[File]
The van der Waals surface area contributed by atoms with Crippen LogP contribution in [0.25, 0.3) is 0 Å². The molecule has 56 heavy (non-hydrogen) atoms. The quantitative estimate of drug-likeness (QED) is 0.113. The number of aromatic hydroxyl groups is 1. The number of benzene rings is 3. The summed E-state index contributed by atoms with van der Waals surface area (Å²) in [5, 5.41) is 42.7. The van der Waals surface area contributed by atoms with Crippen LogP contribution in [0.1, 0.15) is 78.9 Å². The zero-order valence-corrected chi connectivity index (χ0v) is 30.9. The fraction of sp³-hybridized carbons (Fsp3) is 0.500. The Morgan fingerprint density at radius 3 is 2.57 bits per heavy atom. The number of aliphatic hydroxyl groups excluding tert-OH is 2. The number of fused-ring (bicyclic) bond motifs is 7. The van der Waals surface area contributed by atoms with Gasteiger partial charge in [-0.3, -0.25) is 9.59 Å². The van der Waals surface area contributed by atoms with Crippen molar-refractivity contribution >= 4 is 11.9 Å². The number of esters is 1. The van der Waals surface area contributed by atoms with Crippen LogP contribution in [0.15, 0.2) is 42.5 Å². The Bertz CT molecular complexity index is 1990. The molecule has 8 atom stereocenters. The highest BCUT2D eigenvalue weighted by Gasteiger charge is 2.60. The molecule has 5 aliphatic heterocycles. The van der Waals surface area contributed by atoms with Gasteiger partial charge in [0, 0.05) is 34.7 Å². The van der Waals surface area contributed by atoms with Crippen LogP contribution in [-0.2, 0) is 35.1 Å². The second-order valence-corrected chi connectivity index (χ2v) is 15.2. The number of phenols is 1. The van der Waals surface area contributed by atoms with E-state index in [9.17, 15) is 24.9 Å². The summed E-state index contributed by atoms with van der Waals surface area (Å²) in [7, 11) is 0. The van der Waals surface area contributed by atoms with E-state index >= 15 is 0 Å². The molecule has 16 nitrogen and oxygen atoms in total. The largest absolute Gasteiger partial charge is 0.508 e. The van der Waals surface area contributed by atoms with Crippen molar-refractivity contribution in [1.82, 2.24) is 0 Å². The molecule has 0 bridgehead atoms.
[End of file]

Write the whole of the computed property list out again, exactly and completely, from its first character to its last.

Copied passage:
The van der Waals surface area contributed by atoms with Crippen LogP contribution in [0.25, 0.3) is 0 Å². The molecule has 56 heavy (non-hydrogen) atoms. The quantitative estimate of drug-likeness (QED) is 0.113. The number of aromatic hydroxyl groups is 1. The number of benzene rings is 3. The summed E-state index contributed by atoms with van der Waals surface area (Å²) in [5, 5.41) is 42.7. The van der Waals surface area contributed by atoms with Crippen LogP contribution in [0.1, 0.15) is 78.9 Å². The zero-order valence-corrected chi connectivity index (χ0v) is 30.9. The fraction of sp³-hybridized carbons (Fsp3) is 0.500. The Morgan fingerprint density at radius 3 is 2.57 bits per heavy atom. The number of aliphatic hydroxyl groups excluding tert-OH is 2. The number of fused-ring (bicyclic) bond motifs is 7. The van der Waals surface area contributed by atoms with Gasteiger partial charge in [-0.3, -0.25) is 9.59 Å². The van der Waals surface area contributed by atoms with Crippen molar-refractivity contribution >= 4 is 11.9 Å². The number of esters is 1. The van der Waals surface area contributed by atoms with Crippen LogP contribution in [0.15, 0.2) is 42.5 Å². The Bertz CT molecular complexity index is 1990. The molecule has 8 atom stereocenters. The highest BCUT2D eigenvalue weighted by Gasteiger charge is 2.60. The molecule has 5 aliphatic heterocycles. The van der Waals surface area contributed by atoms with Gasteiger partial charge in [0, 0.05) is 34.7 Å². The van der Waals surface area contributed by atoms with Crippen LogP contribution in [-0.2, 0) is 35.1 Å². The second-order valence-corrected chi connectivity index (χ2v) is 15.2. The number of phenols is 1. The van der Waals surface area contributed by atoms with E-state index in [9.17, 15) is 24.9 Å². The summed E-state index contributed by atoms with van der Waals surface area (Å²) in [7, 11) is 0. The van der Waals surface area contributed by atoms with E-state index >= 15 is 0 Å². The molecule has 16 nitrogen and oxygen atoms in total. The largest absolute Gasteiger partial charge is 0.508 e. The van der Waals surface area contributed by atoms with Crippen molar-refractivity contribution in [1.82, 2.24) is 0 Å². The molecule has 0 bridgehead atoms.